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Interior Design Billing Practices That Free Up Cash Flow

Choosing the optimal billing method is critical to streamlining your interior design accounting process and freeing up cash flow. Learn more about setting your rates, selecting a billing method, and the implications at tax time. 

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Billing practices require careful consideration. 

Billing in the interior design industry can be challenging because there isn’t a standard formula or method that can be applied to all clients and projects. 

The first factor to consider is your fee structure. Remember to keep in mind the time spent doing project management should be included with any design work in your estimate. 

A lot of designers also run into additional problems when ordering items without payment from the client. It’s vital to ensure you have the funds before procuring items in order to maintain adequate cash flow and minimize financial issues.

How Often to Bill For Services

Determining how often to bill for services varies considerably depending on the project. Unlike other industries, there aren’t standard time periods or business cycles in interior design, and this can create cash flow issues.

Use a standard bill payment platform and process for your interior design practice to minimize issues. For example, some designers charge every two weeks, while others do it monthly. Some professionals even choose to charge a flat fee paid in pre-planned installments. 

For many designers, determining the optimal billing structure requires a few years of experience. Instead, consider outsourcing your bookkeeping to an accounting professional to determine how to charge clients so cash flows freely to your business.

5 Ways Interior Designers Can Bill Clients

There are several ways to charge for interior design fees that include:

1. Hourly Billing Rate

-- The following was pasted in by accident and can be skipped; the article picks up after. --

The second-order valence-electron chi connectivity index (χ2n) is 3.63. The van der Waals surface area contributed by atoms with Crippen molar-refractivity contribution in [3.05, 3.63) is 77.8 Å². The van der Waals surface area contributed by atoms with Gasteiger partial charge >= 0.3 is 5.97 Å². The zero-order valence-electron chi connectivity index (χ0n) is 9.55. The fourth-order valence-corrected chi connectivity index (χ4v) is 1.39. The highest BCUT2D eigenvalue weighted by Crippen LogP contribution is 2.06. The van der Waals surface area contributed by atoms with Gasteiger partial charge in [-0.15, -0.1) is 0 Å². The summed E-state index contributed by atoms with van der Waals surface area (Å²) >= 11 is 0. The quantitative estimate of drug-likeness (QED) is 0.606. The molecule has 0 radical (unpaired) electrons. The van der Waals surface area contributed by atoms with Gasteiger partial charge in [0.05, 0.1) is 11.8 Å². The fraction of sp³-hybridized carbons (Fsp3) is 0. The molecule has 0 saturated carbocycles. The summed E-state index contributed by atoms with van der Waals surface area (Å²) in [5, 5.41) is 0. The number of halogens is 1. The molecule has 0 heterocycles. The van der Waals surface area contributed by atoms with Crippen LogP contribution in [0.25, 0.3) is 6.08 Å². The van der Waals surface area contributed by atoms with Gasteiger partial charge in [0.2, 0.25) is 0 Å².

Charging an hourly rate is a standard method used by many professionals, including lawyers, accountants, and computer programmers. Designers using this method typically track time and bill the client based on the hours spent working on the project. 

2. Fixed Rate

Under a fixed rate scheme, designers negotiate a fee that spans the entire project, including all vendor billings, furniture, and accessories. The client then pays an advance amounting to roughly 10-40% - however this varies significantly depending on the designer and the project. 

3. Cost Per Square Meter/Square Foot

Billing based on costs per square meter or square footage involves calculating the size of the space and multiplying that number by an agreed-upon amount. This is more common for commercial projects.

4. Percentage-Over-Costs Plus Fees

The percentage-over-costs method aggregates the project's total cost paid to vendors, contractors, electricians, plumbers, and other professionals required to complete the work. The interior designer is then compensated by applying a predetermined percentage markup to the entire cost of the project or various percentage markups based on individual product types. Most designers use this method for selling product and also still charge separate design fees on an hourly or fixed fee basis.